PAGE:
Fortress Investment Group (FIG) moved a step closer to taking over the funding of potential enforcement actions involving Inventergy Global's (INVT) 760 telecommunication patents today with another amendment to their existing note agreement.
New York-based Fortress’s IP group, which is headed by Eran Zur, agreed to defer a Sept. 30 amortization payment owed by Inventergy and waive a minimum liquidity requirement until Oct. 30.
Fortress and Campbell, California-based Inventergy said the amended agreement gives them time to conclude discussions in a signed letter of intent that would give Fortress the right to fund an enhanced enforcement program to further monetize Inventergy's 760 telecommunication patent assets.
Shares of Inventergy plunged 14.9% or 28 cents to $1.60. They have traded between 71 cents and $3.90 over the past year.
Inventergy said in a statement that with the letter of intent, Fortress will get 70% of any future revenue generated by monetizing Inventergy’s patents. The companies said the split goes into effect following payments being made to the previous patent holders, payment of any other monetization costs and Fortress collecting approximately $30 million.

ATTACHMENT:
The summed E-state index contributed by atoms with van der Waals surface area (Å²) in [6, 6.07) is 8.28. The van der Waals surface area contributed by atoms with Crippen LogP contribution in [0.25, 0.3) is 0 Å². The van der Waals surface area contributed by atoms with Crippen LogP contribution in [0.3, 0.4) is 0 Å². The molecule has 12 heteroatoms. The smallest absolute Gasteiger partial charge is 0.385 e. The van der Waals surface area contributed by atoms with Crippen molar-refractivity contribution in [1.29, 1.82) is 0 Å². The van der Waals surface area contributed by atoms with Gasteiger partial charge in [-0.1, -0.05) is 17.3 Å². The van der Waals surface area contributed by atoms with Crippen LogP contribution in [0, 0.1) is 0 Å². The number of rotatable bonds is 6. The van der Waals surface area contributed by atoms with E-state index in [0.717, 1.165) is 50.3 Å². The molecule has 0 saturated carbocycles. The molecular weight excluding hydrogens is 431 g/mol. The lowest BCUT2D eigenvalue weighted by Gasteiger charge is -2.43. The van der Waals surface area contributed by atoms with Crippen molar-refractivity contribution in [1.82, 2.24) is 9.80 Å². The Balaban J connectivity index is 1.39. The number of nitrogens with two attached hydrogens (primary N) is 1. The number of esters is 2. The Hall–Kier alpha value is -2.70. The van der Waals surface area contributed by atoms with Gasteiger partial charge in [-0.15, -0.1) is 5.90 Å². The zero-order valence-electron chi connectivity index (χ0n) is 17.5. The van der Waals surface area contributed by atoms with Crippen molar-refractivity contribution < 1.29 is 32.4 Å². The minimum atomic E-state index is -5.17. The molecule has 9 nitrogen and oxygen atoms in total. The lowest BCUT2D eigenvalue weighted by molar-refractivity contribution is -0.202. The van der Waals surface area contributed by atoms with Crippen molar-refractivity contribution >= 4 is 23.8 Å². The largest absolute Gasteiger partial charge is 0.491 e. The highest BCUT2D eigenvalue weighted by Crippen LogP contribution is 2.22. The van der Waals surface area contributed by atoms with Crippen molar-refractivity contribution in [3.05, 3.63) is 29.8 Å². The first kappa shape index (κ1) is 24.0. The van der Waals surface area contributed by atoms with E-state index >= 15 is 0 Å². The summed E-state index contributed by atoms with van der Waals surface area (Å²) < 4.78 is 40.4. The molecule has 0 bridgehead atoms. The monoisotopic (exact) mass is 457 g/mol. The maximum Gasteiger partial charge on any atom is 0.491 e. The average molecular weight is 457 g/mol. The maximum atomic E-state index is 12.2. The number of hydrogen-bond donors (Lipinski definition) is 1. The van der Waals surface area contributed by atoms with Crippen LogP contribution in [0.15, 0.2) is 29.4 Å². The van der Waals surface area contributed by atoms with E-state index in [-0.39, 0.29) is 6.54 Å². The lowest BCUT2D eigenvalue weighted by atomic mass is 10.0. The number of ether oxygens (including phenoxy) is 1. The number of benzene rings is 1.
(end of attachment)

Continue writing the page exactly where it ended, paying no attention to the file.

"In short, Fortress has switched from being simply a finance partner of Inventergy to a comprehensive business partner. Fortress has agreed to eliminate approximately $21 million in liabilities on Inventergy's balance sheet that stem from an existing agreement between the two firms and deliver $2.2 million for Inventergy to pay-off other debt related to monetizing the patents.
“The partnership is a game changer for this company and shareholders on multiple levels," Inventergy said. "Getting Fortress in Inventergy's corner gives the company the power to aggressively defend its intellectual property, effectively leveling the playing field with larger telecommunications and mobility companies that are widely known for stepping on smaller players that lack the financial muscles to fight to protect patents.
“While the headline benefits of the partnership are obvious, the subliminal message further supports the value of Inventergy IP. It's assumable that Fortress thoroughly vetted the intellectual property and decided that it ought to be of high enough quality to warrant an investment.”
Officials from Fortress couldn't be reached for a comment on how soon it could take over the patents and how much it would invest in an enforcement campaign. Typically, each enforcement action costs up to $3 million when costs of defending against inter partes reviews is taken into account.
Inventergy, run by CEO Joseph Beyers, has struggled to monetize its patents and in the last year or so has focused more on patent asset sales and its new Inventergy Innovations initiative, in which is has completed four partnership agreements and one additional letter of intent, with others expected soon from a pipe-line of more than 10 additional prospects.
The company said significant progress is also being made by the current partnerships with the first results of this effort announced recently.
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